USDA seeks to offset nearly $31 billion in additional food purchases from 2020 to 2022 with Supplemental Nutrition Assistance Program (SNAP) benefits. Outbreak of emergency outbreak notification and stricter criteria on who qualifies.

James Carvelli, who works in construction, said the Nourishing Hope food pantry keeps him fed when work is slow. He doesn’t qualify for food stamps, and he noticed the pantry was running low on some items.

“We’ll do it now — they got what they got, and I appreciate it,” he said.

The USDA recently announced it will buy $943 million in additional food by 2024, using Produce Loan Corporation funds, which typically allocate loans and payments to U.S. farmers to compensate for disasters or low commodity prices. The added funds will leave USDA poised to spend less on food in the coming years than 2020 and 2021, despite continued demand.

The Agriculture Department, which was asked for comment, pointed to drastic cuts in pandemic funding authorized by Congress that would limit the agency’s spending to food banks and schools, many of which have canceled summer meal programs.

The American College of Nutrition lamented the elimination of some additional food assistance measures from the $430 billion inflation-reduction bill passed into law in August, including investments in child nutrition and a permanent summer EBT program, a benefit designed to fill the gap in school meals. They are not available.

“In earlier versions of this bill… there were very important priorities for fighting hunger, which unfortunately were not in the final version,” he said.

Thin lifting

This year, the USDA is on track to buy more than half of the food it bought during the outbreak, and donations from grocers and food distributors are helping businesses tighten supply chains and reduce waste.

The Greater Chicago Food Pantry, one of the nation’s largest local food pantries, expects to receive just one-third of the food it receives from the USDA this year in fiscal year 2021 (July 2020 to June 2021).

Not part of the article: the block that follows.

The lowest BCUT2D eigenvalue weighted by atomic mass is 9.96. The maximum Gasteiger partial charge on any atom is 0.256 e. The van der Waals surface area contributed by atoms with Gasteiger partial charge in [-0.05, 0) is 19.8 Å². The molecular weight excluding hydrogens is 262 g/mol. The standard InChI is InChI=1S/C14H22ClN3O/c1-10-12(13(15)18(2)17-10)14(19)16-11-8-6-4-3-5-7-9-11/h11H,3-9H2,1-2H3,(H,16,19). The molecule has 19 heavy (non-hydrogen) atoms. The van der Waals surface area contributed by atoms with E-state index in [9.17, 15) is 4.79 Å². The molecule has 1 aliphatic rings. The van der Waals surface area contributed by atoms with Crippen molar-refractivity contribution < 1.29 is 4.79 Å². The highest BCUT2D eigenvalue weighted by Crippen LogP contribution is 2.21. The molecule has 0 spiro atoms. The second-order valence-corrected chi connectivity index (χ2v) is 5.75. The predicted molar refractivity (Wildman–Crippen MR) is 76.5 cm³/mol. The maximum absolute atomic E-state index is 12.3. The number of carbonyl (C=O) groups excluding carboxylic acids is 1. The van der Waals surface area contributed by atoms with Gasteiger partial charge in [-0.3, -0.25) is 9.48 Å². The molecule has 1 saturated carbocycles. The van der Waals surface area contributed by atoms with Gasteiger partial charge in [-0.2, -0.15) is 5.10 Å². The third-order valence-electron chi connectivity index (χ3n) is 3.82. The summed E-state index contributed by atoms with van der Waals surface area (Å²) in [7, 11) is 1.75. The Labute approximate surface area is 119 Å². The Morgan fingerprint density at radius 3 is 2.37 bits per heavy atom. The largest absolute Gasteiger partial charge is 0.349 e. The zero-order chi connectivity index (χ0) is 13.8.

As food supplies dwindle, inflation is pushing many Americans into food pantries for the first time. Chicago-area food pantries saw an 18 percent increase in visitors in July from a year ago, according to the Greater Chicago Food Pantry.

In the year In October 2021, USDA added food stamp allocations by updating the Counter Food Plan, the agency’s measure of the household grocery basket. Food stamp benefits for fiscal year 2022 are on track to reach $114.9 billion, down slightly from 2021 but up 36.87 percent from 2020.

But the 18 states that ended emergency declarations saw monthly SNAP allocations drop per person, effectively giving up additional food stamp funding, according to a Reuters analysis of USDA data.

In August 2022, the agency announced cost-of-living adjustments effective Oct. 1, which increased the maximum monthly SNAP allocation for four people from $835 to $939 per month.

But many who visit food pantries still work or are on Social Security, making them ineligible for food stamps, like Michael Sukowski, a retired college administration worker whose SNAP benefits were cut due to his monthly pension from the state.

“Social security and a minimum pension of $153 a month. It doesn’t go far,” he said. “Half of it is to pay my rent. Then there are utilities.”

Hope Food Warehouse, which saw a 40 percent increase in visitors this year, and other food pantries are now buying more food at higher costs. That led to staples such as bread, meat and cheese.

“The pickings were pretty slim to say the least. But I’m grateful I got some,” Melt said as she loaded her groceries into a pushcart and got ready to board the bus home.

“Sometimes you have to come to a place like this. Sometimes you have nothing,” she said.